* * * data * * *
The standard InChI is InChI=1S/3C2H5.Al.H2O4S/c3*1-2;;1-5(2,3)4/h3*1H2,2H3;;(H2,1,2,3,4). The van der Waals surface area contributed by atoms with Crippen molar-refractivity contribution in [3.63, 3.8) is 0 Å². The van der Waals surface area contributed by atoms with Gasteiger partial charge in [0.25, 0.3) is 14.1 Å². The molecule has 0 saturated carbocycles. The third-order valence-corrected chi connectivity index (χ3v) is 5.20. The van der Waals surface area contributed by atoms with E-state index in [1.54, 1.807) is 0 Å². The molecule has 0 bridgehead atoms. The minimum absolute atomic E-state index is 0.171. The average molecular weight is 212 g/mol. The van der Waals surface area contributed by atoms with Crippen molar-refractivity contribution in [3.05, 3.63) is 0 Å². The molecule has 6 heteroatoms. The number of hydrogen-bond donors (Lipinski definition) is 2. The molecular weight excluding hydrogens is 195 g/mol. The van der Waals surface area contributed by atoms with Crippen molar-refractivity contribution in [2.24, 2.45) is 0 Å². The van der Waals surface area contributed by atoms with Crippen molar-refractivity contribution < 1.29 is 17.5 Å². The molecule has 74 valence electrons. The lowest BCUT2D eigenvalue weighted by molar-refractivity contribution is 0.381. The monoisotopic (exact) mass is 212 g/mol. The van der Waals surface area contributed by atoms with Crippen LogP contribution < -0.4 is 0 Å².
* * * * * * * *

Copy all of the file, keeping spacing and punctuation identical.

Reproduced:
The standard InChI is InChI=1S/3C2H5.Al.H2O4S/c3*1-2;;1-5(2,3)4/h3*1H2,2H3;;(H2,1,2,3,4). The van der Waals surface area contributed by atoms with Crippen molar-refractivity contribution in [3.63, 3.8) is 0 Å². The van der Waals surface area contributed by atoms with Gasteiger partial charge in [0.25, 0.3) is 14.1 Å². The molecule has 0 saturated carbocycles. The third-order valence-corrected chi connectivity index (χ3v) is 5.20. The van der Waals surface area contributed by atoms with E-state index in [1.54, 1.807) is 0 Å². The molecule has 0 bridgehead atoms. The minimum absolute atomic E-state index is 0.171. The average molecular weight is 212 g/mol. The van der Waals surface area contributed by atoms with Crippen molar-refractivity contribution in [3.05, 3.63) is 0 Å². The molecule has 6 heteroatoms. The number of hydrogen-bond donors (Lipinski definition) is 2. The molecular weight excluding hydrogens is 195 g/mol. The van der Waals surface area contributed by atoms with Crippen molar-refractivity contribution in [2.24, 2.45) is 0 Å². The van der Waals surface area contributed by atoms with Crippen molar-refractivity contribution < 1.29 is 17.5 Å². The molecule has 74 valence electrons. The lowest BCUT2D eigenvalue weighted by molar-refractivity contribution is 0.381. The monoisotopic (exact) mass is 212 g/mol. The van der Waals surface area contributed by atoms with Crippen LogP contribution < -0.4 is 0 Å².